Lina Colucci is on her way to an entrepreneurial career at the crossroads of engineering and medicine. After earning a bachelor’s degree in mechanical engineering from Duke University, Colucci embarked on a Ph.D. program in biomedical engineering at the Harvard-Massachusetts Institute of Technology (MIT) Health Sciences and Technology (HST) program in Cambridge. Now in her third year, she’s working to develop a portable sensor that would allow patients with congestive heart failure to quickly and noninvasively assess their hydration state and better manage their disease.
But science is only one of several diverse interests: Colucci is a classically trained ballet dancer and an accomplished clarinet and saxophone player. She has been combining arts with engineering since an early age. For example, she started a multiyear project redesigning traditional ballet pointe shoes while she was still in high school; the project yielded her first publication, in the peer-reviewed journal Ergonomics in Design, in 2008. In 2011, she did a summer internship at Nike’s research labs in Beaverton, Oregon, to learn more about shoe design. For her, arts and engineering are so inseparable that when she gave a presentation at the TEDxBrussels event last December, she began her scientific talk with a short ballet performance that she had choreographed.
I have to do these other things on the side in order to be more effective in my engineering work.
In a follow-up interview, we asked her why she felt compelled to continue to pursue all of these time-consuming passions. The interview was edited for brevity and clarity.
Q: Tell us about your pointe shoes project.
A: If you think back a hundred years ago, running shoes were just being invented—and just look at where we are now with the technology that’s been put into athletic shoes. Ballet shoes, on the other hand, haven’t changed much at all in the past 200 years. They are still extremely primitive. So I asked myself, “How can we make these primitive shoes better?” I’ve used my understanding of biomechanics to change the materials and structural design in different parts of the ballet shoes to make them more comfortable and to provide what the body needs in terms of support and flexibility.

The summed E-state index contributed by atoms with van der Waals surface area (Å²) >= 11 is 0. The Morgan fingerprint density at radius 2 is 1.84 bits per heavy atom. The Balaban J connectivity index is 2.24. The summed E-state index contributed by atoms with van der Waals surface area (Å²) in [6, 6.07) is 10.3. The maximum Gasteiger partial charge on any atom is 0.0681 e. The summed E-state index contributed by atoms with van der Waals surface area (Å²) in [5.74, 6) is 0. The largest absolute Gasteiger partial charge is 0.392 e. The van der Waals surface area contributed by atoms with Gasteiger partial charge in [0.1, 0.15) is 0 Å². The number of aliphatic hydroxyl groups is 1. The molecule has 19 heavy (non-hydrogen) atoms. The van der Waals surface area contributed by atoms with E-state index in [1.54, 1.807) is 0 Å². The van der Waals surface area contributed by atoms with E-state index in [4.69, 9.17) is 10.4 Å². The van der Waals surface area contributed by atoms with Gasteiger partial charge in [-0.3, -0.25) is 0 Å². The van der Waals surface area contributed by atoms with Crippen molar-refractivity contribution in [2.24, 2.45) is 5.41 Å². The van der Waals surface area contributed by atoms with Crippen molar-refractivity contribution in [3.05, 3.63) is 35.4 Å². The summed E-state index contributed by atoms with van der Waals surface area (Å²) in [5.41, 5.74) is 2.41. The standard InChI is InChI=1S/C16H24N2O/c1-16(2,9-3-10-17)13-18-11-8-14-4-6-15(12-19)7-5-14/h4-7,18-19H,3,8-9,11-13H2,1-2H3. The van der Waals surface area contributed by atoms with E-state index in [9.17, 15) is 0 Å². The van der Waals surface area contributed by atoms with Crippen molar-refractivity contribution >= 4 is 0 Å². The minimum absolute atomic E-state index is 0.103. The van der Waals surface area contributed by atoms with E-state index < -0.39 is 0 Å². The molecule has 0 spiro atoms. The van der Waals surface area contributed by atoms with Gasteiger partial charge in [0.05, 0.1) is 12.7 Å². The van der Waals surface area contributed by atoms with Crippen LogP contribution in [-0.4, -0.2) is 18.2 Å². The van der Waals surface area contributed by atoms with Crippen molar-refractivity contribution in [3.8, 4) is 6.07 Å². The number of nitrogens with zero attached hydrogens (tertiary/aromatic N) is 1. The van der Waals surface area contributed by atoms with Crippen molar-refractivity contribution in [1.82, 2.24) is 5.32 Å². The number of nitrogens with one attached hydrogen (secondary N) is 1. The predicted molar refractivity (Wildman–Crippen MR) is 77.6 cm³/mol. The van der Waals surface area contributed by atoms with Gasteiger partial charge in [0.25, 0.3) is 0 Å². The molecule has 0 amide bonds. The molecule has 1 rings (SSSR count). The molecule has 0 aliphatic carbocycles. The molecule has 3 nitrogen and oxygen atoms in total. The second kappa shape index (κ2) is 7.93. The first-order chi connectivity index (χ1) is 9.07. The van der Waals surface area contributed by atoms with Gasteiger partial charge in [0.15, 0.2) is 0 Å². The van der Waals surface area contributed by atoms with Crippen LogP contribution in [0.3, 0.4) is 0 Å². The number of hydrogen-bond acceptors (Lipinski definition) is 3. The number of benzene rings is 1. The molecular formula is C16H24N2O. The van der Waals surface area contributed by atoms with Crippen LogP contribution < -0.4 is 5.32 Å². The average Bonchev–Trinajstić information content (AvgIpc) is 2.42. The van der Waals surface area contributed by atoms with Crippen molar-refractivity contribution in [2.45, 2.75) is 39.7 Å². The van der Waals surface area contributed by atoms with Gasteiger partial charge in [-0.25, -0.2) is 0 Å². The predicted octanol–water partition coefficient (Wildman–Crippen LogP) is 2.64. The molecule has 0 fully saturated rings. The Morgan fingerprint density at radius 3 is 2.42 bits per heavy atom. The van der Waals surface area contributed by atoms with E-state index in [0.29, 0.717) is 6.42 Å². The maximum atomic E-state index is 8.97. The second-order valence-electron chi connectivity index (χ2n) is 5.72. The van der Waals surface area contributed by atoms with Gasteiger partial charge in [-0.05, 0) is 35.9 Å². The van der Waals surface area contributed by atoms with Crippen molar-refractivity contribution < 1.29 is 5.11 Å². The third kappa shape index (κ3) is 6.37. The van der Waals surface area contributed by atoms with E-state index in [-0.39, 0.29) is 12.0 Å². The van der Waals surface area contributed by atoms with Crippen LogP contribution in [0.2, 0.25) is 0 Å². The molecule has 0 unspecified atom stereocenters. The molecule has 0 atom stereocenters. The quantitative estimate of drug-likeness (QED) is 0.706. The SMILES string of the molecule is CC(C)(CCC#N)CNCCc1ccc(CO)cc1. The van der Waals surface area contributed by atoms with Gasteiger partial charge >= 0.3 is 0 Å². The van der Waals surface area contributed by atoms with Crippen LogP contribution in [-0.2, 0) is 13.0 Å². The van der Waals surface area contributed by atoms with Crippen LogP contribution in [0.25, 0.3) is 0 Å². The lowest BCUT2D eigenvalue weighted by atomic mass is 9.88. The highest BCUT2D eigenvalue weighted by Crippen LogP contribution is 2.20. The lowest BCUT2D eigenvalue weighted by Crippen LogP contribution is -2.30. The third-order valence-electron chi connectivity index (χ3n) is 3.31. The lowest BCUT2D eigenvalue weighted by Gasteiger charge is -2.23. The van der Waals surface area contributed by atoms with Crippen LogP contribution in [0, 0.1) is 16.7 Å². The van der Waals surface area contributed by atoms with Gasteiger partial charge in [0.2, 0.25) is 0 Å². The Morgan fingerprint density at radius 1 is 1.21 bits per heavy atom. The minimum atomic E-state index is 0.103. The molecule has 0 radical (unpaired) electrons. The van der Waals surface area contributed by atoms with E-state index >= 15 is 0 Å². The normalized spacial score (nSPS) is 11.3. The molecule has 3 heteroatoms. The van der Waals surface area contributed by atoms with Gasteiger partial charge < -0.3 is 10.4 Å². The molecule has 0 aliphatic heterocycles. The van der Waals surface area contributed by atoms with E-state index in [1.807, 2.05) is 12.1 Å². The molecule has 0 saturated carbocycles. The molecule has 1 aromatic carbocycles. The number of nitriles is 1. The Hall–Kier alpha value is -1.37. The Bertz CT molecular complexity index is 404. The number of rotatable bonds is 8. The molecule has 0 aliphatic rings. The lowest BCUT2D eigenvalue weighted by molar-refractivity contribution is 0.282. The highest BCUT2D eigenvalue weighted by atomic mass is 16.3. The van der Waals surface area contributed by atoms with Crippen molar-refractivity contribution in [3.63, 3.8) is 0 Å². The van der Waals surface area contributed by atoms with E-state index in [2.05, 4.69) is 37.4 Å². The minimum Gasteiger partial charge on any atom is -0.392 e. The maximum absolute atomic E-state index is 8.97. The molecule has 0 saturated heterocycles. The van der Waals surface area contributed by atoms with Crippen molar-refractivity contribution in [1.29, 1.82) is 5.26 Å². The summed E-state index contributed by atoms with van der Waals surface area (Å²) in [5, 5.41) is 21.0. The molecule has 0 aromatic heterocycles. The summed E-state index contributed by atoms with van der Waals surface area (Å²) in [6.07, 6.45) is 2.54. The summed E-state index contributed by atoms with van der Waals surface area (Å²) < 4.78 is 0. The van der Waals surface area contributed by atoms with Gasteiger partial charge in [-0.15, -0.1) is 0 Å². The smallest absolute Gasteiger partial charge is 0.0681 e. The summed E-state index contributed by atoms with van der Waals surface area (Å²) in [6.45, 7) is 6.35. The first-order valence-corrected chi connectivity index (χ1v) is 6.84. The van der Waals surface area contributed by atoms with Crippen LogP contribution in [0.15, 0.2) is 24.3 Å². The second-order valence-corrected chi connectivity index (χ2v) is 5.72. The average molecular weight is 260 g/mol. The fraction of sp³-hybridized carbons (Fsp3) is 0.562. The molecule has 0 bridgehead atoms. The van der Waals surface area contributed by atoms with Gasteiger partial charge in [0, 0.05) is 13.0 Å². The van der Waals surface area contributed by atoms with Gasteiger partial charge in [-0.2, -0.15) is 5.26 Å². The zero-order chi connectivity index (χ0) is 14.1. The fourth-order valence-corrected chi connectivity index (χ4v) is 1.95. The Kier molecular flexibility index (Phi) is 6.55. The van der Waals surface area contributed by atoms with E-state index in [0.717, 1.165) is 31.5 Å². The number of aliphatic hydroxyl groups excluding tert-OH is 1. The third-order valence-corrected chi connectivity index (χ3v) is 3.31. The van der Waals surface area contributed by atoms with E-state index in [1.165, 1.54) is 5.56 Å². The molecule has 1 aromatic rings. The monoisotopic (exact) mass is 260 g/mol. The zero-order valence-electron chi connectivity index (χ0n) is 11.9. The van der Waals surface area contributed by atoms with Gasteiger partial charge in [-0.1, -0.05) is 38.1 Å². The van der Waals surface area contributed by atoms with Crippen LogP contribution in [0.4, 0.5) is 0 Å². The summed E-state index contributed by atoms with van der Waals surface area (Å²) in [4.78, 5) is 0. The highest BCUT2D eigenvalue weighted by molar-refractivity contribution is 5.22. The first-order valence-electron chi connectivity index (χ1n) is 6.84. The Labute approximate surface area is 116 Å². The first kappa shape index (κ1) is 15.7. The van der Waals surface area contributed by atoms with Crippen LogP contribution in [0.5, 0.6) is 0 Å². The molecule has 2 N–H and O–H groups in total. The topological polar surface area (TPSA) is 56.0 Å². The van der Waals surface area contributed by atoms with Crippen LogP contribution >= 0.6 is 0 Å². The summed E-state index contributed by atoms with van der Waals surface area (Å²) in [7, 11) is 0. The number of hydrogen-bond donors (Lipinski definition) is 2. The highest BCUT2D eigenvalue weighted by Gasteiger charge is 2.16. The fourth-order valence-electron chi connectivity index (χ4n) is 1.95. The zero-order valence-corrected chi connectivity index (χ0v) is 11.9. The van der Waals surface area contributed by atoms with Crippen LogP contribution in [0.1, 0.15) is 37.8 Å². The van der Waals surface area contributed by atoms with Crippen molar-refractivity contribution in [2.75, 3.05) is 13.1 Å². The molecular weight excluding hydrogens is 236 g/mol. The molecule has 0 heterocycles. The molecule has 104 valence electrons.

Q: How did you end up combining engineering and ballet?
A: My dad is an engineer, so I knew about engineering from a young age. I found ballet and music when I was very young as well, and I have always loved these three things. People have told me that I have to pick just one of these passions, that I can’t keep up everything. They are right to an extent. Without a doubt my priority is engineering, but I’ve tried not dancing, I’ve tried not playing music, and it doesn’t work. I have to do these other things on the side in order to be more effective in my engineering work.
Q: Why? What’s the connection?
A: In all these endeavors, a final product is born from feelings and fragmented ideas. The medium is of little importance. Also, I think everyone needs something that feeds their mind, body, and spirit. For me, engineering feeds the mind, ballet feeds the body, and music feeds the spirit. Of course, most activities don't serve just one purpose. Dancing on stage is a spiritual experience as much as it is a physical one. Learning or choreographing new steps can be as intellectually stimulating as doing lab research.